The Benefits of Cross Training
By Casey Flynn (Corpus Christi, Texas)
It happened on a beautiful sunny day at the end of May eight years ago. It was during that period when school is out for the summer, but club season was still going on with maybe a tournament or two left. We had our evening practice scheduled as usual but we took our 13s team out to the beach for some fun in the sun and a very casual, very informal intro to beach volleyball. These girls all loved the beach anyway, spending most of their summer out here with their friends, so it wasn’t too difficult to get them onboard with what was to be a “team-bonding” outing. It was a blast. They played some volleyball, swam in the waves, ate some burgers and caught some rays.
And did I mention they played some volleyball? They played surprisingly well, actually, laughing and smiling the whole time. Not that they weren’t good players to begin with, just that all too often indoor players will struggle with the beach game because of the sand, sun and wind. They did have their comical moments but overall they were most impressive. From a coaching standpoint they were doing so many of the small things really well, especially talking to their teammates each contact of the ball. We made them play 4-on-4 with no substitutions so each girl was required to contribute to her team in all aspects of the game: serving, passing, setting, hitting and digging. But it was the amount of hustle they showed and how they communicated so well that we never anticipated. They were all so focused on achieving success for their respective teams, smiling and laughing the whole time. They all “worked” so hard at enjoying themselves that day.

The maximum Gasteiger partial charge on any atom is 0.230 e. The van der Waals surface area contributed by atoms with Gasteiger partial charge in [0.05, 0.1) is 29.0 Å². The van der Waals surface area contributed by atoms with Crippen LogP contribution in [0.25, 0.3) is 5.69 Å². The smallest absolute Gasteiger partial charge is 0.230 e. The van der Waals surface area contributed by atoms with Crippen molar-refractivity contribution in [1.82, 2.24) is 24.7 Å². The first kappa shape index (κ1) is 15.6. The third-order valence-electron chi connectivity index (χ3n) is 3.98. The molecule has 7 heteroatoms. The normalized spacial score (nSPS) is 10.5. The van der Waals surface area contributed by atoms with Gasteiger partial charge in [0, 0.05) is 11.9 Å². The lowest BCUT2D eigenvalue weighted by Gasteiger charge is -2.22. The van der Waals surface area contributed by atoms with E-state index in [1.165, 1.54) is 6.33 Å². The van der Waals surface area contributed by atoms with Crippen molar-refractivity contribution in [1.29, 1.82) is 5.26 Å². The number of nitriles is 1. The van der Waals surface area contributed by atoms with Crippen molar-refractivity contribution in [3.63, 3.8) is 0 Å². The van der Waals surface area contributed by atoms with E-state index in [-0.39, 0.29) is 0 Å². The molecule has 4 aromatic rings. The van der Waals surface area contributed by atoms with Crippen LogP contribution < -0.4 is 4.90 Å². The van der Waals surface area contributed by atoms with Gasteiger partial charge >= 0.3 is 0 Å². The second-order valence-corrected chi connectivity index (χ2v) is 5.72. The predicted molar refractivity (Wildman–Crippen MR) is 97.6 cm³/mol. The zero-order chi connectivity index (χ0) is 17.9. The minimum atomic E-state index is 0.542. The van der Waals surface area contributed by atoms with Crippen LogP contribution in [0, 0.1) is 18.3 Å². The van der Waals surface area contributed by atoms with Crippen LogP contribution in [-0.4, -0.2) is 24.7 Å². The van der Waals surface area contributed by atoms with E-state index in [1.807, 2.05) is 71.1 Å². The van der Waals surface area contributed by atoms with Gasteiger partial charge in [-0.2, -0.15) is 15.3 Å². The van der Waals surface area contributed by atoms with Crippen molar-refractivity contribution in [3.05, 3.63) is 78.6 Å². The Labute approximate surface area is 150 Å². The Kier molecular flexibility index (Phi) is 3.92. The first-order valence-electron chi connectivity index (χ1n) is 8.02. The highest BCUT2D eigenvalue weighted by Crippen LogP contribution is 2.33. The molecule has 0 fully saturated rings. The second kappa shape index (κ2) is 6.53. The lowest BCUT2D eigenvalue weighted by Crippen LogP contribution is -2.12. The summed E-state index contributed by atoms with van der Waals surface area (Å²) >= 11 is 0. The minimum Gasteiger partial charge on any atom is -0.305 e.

We left the beach late that afternoon mildly burnt, fairly dehydrated and utterly exhausted from such an amazing outing. No one really wanted to head to practice later, and even though the actual words were never spoken, it was clearly on everyone’s mind.
Thank goodness they did make it, because that’s when it became clear to us what really happened that day. These 13s owned that gym that night!
Our club would overlap practice times to allow older teams to work with younger teams for the obvious benefit but also to promote club unity. That night there was no denying which age group was walking the walk. Their speed and hustle was unmatched and their communication the entire night was to be envied. The girls themselves talked about how their ball control required no active thought, as if it was second nature to “pass here” or “dig there.” They felt faster on the court and that the game was moving slower around them that night, not to mention the added 12 inches they all claimed to their verticals. It was the equivalent of the belief every child under 10 years old has that new shoes will definitely make you run faster.